The state of Michigan has reached an agreement with Canadian oil company Enbridge over a controversial pair of 64-year-old pipelines that pass between Lake Michigan and Lake Huron at the Straits of Mackinac, according to a recent report by Dan Egan for the Milwaukee Journal Sentinel.
In the agreement, which was signed by Michigan Gov. Rick Snyder and representatives from Enbridge on Monday, the oil company announced a plan to study the possibility of building a new pipeline that would be buried beneath the lake bed in a tunnel. The existing pipelines currently rest underwater on the bottom of the Straits of Mackinac.
In an interview on WBEZ’s Worldview, Egan said the plan to tunnel a new pipeline under the waterway is not sitting well with conservation groups.
“They’re really concerned that this oil even flows under or through the Great Lakes because the majority of it doesn’t stay in Michigan or the U.S.,” Egan said, adding that most of the oil goes back into Canada at Sarnia, Ontario, and eventually on to the Canadian east coast, making Michigan “a shortcut.”
“They’re being asked to bear a lot of risk,” Egan said.
Monday’s agreement also outlines policies for monitoring the existing Line 5 pipeline, plans to shut it down during periods of inclement weather, as well as promises of increased transparency and communication between Enbridge and the state.
State lawmakers and activists have criticized Enbridge for saying the existing underwater pipeline was in good shape shortly before state officials learned of several areas of missing protective coating, according to the Detroit Free Press. Additionally, a different Enbridge pipeline leaked hundreds of thousands of gallons of crude oil into the Kalamazoo River in 2010.
“We have heard the concerns expressed by state officials and people in Michigan, so we want to be active in responding to those,” said Enbridge spokesperson Ryan Duffy in a statement to WBEZ. “That’s partly why we’ve entered into this agreement with the state, and we believe that this agreement will help to build trust between people in Michigan and Enbridge.”
The agreement comes on the heels of another report — commissioned by the state of Michigan and made public last week — that outlined alternatives to the pipeline that included a proposed route near Chicago.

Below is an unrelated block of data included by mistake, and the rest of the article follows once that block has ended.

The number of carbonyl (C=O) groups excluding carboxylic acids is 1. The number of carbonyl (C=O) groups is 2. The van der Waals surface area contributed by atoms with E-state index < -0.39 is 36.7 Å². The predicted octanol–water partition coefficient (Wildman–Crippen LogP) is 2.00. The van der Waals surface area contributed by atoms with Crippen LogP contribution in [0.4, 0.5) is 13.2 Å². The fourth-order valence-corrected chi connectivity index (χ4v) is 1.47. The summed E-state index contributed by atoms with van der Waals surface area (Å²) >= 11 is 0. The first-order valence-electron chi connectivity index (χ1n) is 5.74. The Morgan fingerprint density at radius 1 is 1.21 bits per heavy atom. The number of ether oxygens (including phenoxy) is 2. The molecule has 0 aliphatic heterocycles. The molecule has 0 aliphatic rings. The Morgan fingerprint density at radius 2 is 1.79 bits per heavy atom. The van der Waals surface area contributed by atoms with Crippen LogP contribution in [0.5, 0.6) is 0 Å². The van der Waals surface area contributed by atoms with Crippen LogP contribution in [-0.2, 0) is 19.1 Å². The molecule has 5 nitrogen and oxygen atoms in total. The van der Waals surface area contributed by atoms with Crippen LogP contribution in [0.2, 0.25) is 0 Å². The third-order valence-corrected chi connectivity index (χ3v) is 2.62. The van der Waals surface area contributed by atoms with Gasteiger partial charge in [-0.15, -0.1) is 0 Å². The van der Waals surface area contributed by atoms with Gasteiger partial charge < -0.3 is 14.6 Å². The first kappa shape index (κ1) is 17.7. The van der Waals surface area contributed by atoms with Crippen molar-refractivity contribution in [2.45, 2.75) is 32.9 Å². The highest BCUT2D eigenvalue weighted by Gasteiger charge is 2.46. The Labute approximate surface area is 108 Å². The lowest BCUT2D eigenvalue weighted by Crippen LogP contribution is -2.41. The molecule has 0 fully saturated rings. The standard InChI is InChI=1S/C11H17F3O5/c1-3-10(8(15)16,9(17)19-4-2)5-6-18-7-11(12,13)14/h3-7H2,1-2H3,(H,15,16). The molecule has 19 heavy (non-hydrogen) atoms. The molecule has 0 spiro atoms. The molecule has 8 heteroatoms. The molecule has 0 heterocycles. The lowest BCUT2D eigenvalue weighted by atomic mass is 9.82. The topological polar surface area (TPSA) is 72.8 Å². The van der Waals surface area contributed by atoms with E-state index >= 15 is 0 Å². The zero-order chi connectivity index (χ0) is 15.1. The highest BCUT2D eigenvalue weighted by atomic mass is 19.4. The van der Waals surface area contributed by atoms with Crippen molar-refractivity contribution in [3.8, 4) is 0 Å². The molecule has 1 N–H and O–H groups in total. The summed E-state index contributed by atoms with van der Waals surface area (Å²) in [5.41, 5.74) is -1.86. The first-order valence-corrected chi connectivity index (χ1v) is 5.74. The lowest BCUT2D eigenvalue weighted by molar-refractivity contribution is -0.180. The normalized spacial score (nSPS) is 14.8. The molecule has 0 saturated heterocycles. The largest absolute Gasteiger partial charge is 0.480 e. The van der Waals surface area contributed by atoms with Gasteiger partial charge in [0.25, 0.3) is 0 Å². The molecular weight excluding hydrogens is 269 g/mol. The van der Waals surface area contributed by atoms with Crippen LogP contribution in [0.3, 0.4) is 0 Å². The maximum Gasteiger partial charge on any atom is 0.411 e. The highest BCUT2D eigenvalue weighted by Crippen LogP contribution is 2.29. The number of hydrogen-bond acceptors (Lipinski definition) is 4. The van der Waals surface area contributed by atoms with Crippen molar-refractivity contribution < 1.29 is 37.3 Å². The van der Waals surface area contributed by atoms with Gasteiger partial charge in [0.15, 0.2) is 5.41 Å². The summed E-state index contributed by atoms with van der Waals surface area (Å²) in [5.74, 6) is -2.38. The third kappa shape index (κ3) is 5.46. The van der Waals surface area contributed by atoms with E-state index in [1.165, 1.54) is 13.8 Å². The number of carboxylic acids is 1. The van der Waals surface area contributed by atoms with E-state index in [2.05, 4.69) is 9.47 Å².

“Michigan has the biggest card to play because Michigan owns the lake bottom across which these two pipes run,” Egan added. “Michigan really holds the ultimate lever here.”
Egan, who is also also a senior fellow in water policy at the School of Freshwater Sciences at the University of Wisconsin-Milwaukee, spoke to Worldview host Jerome McDonnell about the details of the agreement and the conditions that make pipeline planning such a contentious subject. Below are highlights from the conversation.
On the devastating potential of an oil leak at the Straits of Mackinac
Dan Egan: That’s a stretch of water like nothing else in the Great Lakes. It connects Lakes Michigan and Huron. Eight thousand years ago, there was a river connecting Lake Michigan to Lake Huron up there. And that channel still exists and water still flows through it, but depending on weather conditions, it can also flow backwards — instead of toward the east it can flow westward into Lake Michigan — so if you get a leak there, there’s a lot of coastline, a lot of prime vacationland coastline exposed to a spill.
Everything humans build eventually breaks. Everything. A bowling ball will break. So the question is: Are these lines going to be fixed or moved before they break or after they break?
What Michigan gains from the Line 5 pipeline
Egan: Obviously there’s some employees. The pipeline runs hundreds of miles through Michigan. It runs basically the length of the Upper Peninsula and then down the Lower Peninsula quite a way. And that requires maintenance and staffing and taxes.
I don’t have the numbers in front of me, but critics and politicians on both sides of the aisle point out that the economic benefit does not match the risk.
On support for the pipeline
Egan: There are a lot of people in Michigan who support the pipeline because they acknowledge the fact that everybody in these rooms where they have public hearings got there in a car using the oil everybody needs. The question is how much do we need and where is this Line 5 oil exactly going.
When Enbridge talks about trust, they’ve never been really clear about its ultimate destination. They say about a third of it stays in refineries in the Detroit area, but people who have studied oil flows think that it could be far less than that. When you try to get an Enbridge spokesman like Ryan Duffy, who you just had on the line to tell you where the oil goes, they say that that’s their own business.
On what happens next
Egan: I don’t think the public in Michigan is going to tolerate these pipes being on the bottom of the Straits of Mackinac, exposed as they are today. From what I’m hearing — and this agreement was a surprise to a lot of people — most all the conservation groups are opposed to the idea of even a tunnel. They really do see it as Enbridge’s problem to solve and it’s not Michigan’s risk to bear.
So they have some kind of date, August 15 this summer, where they’re going to agree to go forward with a tunnel or perhaps in some other direction. But I think that there’s going to be a lot of debate and discussion between now and then.
This interview has been edited for brevity and clarity and was adapted for the web by producer Justin Bull. Click the “play” button to listen to the entire conversation.